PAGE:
The western portion of a wildlife corridor near Crowsnest Pass at the B.C/-Alberta border is seen on Wednesday, Sept. 26, 2018 in this handout photo. (Brent Calver, Nature Conservancy of Canada)

What unites Western Canada? Our attitude towards Ottawa, poll says

Majority of respondents said federal government’s treatment of them has worsened

Alberta and B.C.’s relationship was strained this past year, but a new study suggests that despite the rift, people living in both provinces are united by the belief they aren’t treated fairly by the federal government.

As the October federal election nears, a study released Wednesday by the Angus Reid Institute suggests that 62 per cent of respondents in Western Canada –Alberta, Saskatchewan, Manitoba and B.C. – said Ottawa’s treatment of them has worsened in recent years.

Only about three-in-10 people in each of the four provinces believes the federal government reflects and represents their province well.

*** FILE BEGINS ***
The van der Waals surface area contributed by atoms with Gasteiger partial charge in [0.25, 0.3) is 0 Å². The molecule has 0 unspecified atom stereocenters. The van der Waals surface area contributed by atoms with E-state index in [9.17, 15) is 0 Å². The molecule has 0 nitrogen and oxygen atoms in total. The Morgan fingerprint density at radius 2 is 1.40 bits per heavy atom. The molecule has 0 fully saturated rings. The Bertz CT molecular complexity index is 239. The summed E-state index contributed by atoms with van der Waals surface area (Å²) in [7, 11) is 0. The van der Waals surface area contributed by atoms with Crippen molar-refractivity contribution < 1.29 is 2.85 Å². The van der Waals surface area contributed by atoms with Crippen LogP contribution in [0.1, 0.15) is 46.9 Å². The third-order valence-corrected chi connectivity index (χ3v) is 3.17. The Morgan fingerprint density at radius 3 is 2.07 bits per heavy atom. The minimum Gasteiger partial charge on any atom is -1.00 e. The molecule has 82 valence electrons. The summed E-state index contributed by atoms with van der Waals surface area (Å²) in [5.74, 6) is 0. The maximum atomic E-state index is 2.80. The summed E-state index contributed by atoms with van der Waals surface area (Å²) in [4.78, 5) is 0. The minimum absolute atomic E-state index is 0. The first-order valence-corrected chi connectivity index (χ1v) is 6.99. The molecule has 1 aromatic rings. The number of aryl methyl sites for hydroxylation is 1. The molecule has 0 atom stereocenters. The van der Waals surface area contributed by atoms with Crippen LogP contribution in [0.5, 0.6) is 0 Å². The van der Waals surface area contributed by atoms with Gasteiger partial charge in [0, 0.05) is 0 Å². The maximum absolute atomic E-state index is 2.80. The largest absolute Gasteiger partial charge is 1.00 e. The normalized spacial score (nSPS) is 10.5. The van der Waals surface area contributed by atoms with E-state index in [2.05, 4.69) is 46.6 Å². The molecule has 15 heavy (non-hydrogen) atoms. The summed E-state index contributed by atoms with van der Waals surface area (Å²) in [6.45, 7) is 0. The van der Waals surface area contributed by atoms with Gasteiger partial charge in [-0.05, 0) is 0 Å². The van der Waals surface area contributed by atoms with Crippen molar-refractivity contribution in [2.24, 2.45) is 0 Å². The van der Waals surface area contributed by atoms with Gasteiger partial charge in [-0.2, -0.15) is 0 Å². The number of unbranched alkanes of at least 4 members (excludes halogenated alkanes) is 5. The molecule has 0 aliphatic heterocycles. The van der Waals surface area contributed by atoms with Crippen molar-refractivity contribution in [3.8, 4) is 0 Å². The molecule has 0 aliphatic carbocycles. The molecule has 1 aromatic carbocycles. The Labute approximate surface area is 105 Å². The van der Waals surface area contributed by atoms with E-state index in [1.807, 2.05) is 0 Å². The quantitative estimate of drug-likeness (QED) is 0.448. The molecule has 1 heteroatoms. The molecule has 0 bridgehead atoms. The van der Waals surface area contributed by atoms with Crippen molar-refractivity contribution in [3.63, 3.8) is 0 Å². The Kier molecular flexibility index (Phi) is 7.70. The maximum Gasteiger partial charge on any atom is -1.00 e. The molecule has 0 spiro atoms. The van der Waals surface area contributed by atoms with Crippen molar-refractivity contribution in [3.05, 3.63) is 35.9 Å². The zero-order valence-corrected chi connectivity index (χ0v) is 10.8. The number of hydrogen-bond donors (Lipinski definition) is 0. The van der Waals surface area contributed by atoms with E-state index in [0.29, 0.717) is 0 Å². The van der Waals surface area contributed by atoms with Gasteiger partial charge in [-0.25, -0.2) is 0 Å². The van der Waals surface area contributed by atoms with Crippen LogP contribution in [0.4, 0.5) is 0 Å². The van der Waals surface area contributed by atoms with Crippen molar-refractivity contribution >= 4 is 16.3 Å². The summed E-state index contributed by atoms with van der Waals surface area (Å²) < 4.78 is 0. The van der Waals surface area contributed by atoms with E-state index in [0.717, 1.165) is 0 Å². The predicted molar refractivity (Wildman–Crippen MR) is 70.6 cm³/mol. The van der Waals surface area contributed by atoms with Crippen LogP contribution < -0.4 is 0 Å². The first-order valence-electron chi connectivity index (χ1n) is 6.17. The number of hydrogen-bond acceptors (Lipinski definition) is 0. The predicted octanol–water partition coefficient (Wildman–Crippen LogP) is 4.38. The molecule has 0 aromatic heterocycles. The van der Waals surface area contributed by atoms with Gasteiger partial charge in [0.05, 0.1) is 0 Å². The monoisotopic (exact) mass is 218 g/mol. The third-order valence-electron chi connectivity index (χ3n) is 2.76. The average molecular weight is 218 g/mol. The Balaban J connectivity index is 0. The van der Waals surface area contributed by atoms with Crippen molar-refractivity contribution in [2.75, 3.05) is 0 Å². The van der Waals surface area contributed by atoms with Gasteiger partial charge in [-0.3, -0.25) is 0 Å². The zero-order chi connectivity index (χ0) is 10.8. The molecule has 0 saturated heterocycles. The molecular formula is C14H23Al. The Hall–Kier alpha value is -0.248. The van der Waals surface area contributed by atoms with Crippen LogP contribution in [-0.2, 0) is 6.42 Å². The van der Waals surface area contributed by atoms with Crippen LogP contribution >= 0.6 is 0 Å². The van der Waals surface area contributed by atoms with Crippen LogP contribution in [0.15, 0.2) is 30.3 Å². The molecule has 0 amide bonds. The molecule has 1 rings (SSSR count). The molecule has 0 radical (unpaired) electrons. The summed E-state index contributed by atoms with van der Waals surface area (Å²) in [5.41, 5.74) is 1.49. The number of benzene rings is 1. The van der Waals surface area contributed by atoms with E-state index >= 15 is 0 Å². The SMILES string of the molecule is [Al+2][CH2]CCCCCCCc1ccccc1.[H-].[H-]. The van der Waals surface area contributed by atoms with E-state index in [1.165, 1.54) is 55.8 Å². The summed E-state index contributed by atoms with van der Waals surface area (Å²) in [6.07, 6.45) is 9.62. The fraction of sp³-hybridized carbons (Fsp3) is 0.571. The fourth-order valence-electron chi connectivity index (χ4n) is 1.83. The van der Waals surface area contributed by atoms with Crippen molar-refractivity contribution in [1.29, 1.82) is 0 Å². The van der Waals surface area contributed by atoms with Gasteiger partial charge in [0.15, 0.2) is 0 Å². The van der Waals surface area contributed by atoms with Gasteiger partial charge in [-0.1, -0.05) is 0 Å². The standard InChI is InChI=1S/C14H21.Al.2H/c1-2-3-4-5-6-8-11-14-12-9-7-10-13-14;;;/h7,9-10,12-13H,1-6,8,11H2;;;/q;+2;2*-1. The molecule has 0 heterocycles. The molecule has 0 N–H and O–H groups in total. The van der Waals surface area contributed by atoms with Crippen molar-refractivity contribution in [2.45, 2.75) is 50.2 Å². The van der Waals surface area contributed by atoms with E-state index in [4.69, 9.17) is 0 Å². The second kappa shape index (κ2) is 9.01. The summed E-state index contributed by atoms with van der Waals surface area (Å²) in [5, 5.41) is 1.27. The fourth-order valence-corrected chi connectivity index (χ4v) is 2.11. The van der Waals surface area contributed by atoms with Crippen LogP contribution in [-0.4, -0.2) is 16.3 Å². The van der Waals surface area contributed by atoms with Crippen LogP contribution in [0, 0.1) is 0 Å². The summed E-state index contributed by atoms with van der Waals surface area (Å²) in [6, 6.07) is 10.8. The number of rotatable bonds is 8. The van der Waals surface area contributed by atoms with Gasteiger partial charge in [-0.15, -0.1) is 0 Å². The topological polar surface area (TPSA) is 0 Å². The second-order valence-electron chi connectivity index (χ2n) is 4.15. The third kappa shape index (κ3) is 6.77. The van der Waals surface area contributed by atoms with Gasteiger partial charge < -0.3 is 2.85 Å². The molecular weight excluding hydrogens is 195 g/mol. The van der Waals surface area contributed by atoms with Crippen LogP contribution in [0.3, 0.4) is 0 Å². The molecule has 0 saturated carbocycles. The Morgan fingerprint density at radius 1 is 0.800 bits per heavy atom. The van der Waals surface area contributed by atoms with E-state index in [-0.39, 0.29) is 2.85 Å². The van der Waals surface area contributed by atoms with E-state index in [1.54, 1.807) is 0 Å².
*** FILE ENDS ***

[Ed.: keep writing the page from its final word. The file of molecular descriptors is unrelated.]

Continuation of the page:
In 2018, the federal government and Western provinces negotiated through several contentious policies, including the carbon tax and the Trans Mountain pipeline.

PHOTOS: Rival protests highlight B.C.’s divide over pipeline project

About 54 per cent of respondents from B.C. felt the province has more in common with Washington State than any province. Eighteen per cent felt the same about California.

Forty-four per cent believed all four provinces make up Western Canada, while 17 per cent believed Manitoba is not included. The same number of respondents defined the region as B.C. and Alberta only.

A large majority of people in B.C., Alberta, Saskatchewan and Manitoba – and a majority of Canadians overall – were inclined to believe “the west” is a unique region within Canada. That said, fewer than half of Canadians could agree on a single definition of which provinces constitute “the west.”


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